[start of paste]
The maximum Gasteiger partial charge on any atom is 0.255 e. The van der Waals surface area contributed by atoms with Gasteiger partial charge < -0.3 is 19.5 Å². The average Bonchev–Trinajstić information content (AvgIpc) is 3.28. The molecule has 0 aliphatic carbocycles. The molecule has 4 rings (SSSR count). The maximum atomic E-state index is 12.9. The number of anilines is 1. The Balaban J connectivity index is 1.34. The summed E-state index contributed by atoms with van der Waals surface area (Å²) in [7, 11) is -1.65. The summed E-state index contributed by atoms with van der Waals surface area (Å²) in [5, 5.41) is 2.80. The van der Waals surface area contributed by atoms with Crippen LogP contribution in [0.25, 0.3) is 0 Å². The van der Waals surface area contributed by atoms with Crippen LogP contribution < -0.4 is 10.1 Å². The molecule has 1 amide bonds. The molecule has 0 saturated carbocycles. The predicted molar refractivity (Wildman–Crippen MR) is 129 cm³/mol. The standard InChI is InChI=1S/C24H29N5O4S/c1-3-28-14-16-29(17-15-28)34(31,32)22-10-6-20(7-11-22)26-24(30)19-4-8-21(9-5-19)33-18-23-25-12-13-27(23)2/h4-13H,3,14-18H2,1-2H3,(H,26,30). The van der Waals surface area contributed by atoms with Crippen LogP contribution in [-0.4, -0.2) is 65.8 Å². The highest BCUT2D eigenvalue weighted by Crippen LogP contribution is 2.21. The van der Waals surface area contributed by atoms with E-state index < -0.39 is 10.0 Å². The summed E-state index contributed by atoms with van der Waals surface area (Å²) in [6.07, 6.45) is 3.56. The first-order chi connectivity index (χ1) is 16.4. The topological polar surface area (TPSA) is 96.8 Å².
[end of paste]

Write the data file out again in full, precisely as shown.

The maximum Gasteiger partial charge on any atom is 0.255 e. The van der Waals surface area contributed by atoms with Gasteiger partial charge < -0.3 is 19.5 Å². The average Bonchev–Trinajstić information content (AvgIpc) is 3.28. The molecule has 0 aliphatic carbocycles. The molecule has 4 rings (SSSR count). The maximum atomic E-state index is 12.9. The number of anilines is 1. The Balaban J connectivity index is 1.34. The summed E-state index contributed by atoms with van der Waals surface area (Å²) in [7, 11) is -1.65. The summed E-state index contributed by atoms with van der Waals surface area (Å²) in [5, 5.41) is 2.80. The van der Waals surface area contributed by atoms with Crippen LogP contribution in [0.25, 0.3) is 0 Å². The van der Waals surface area contributed by atoms with Crippen LogP contribution < -0.4 is 10.1 Å². The molecule has 1 amide bonds. The molecule has 0 saturated carbocycles. The predicted molar refractivity (Wildman–Crippen MR) is 129 cm³/mol. The standard InChI is InChI=1S/C24H29N5O4S/c1-3-28-14-16-29(17-15-28)34(31,32)22-10-6-20(7-11-22)26-24(30)19-4-8-21(9-5-19)33-18-23-25-12-13-27(23)2/h4-13H,3,14-18H2,1-2H3,(H,26,30). The van der Waals surface area contributed by atoms with Crippen LogP contribution in [-0.4, -0.2) is 65.8 Å². The highest BCUT2D eigenvalue weighted by Crippen LogP contribution is 2.21. The van der Waals surface area contributed by atoms with E-state index < -0.39 is 10.0 Å². The summed E-state index contributed by atoms with van der Waals surface area (Å²) in [6.07, 6.45) is 3.56. The first-order chi connectivity index (χ1) is 16.4. The topological polar surface area (TPSA) is 96.8 Å².